Beyond looking at the domain name and the nature of any additional terms appended to it, UDRP panels assess whether the overall facts and circumstances of the case, such as the content of the website linked to the disputed domain name and the absence of a response, support a fair use or not (see sections 2.5.2 and 2.5.3 of the WIPO Overview 3.0).
The Panel finds no signs of a legitimate noncommercial or fair use of the Disputed Domain Name, as it appears to be inactive.
The Respondent had the opportunity to demonstrate its rights or legitimate interests, but did not do so. In the absence of a Response from the Respondent, the prima facie case established by the Complainant has not been rebutted.
Therefore, the Panel finds that the Complainant has established that the Respondent has no rights or legitimate interests in the Disputed Domain Name. In light of the above, the Complainant succeeds on the second element of the Policy.
The Complainant must prove on the balance of probabilities both that the Disputed Domain Name was registered in bad faith and that it is being used in bad faith (see section 4.2 of the WIPO Overview 3.0 and, for example, Telstra Corporation Limited v. Nuclear Marshmallows, WIPO Case No. D2000-0003 and Control Techniques Limited v. Lektronix Ltd, WIPO Case No. D2006-1052).
Paragraph 4(b) of the Policy provides a non-exclusive list of factors, any one of which may demonstrate bad faith. Among these factors demonstrating bad faith registration and use is the use of a domain name to intentionally attempt to attract, for commercial gain, Internet users to a website or other online location, by creating a likelihood of confusion with the complainant’s mark as to the source, sponsorship, affiliation, or endorsement of the website or location or of a product or service on the website or location.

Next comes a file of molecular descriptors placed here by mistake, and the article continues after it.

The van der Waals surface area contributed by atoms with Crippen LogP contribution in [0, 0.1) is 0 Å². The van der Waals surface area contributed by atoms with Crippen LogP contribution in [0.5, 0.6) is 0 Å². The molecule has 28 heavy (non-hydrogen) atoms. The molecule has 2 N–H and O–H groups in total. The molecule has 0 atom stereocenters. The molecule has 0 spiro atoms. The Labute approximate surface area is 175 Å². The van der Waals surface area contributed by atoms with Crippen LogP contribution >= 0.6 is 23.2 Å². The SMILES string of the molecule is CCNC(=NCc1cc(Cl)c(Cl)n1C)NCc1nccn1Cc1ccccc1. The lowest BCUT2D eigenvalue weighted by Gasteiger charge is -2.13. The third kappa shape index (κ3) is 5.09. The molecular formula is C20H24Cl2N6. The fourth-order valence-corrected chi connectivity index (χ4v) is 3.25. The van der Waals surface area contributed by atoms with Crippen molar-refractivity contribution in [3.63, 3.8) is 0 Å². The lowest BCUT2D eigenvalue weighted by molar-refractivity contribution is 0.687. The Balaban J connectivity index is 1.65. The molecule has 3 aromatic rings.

In the present case, the Panel finds that it is inconceivable that the Respondent was unaware of the Complainant and its trademark rights when it registered the Disputed Domain Name. The Disputed Domain Name includes the Complainant’s distinctive trademark in its entirety and adds the distinctive term “neudis”, which is the company name of a supermarket linked to the Complainant’s group. The term “neudis” has no descriptive meaning in English or French, so the Panel finds no reasonable explanation for the Respondent’s registration of the Disputed Domain Name other than to refer to the Complainant’s business. In the Panel’s view, the Respondent’s awareness of the Complainant’s trademark rights at the time of registration suggests bad faith (see Red Bull GmbH v. Credit du Léman SA, Jean-Denis Deletraz, WIPO Case No. D2011-2209; BellSouth Intellectual Property Corporation v. Serena, Axel, WIPO Case No. D2006-0007, where it was held that the respondent acted in bad faith when registering the disputed domain name, because widespread and long-standing advertising and marketing of goods and services under the trademarks in question, the inclusion of the entire trademark in the domain name, and the similarity of products implied by addition of a telecommunications services suffix (“voip”) suggested knowledge of the complainant’s rights in the trademarks).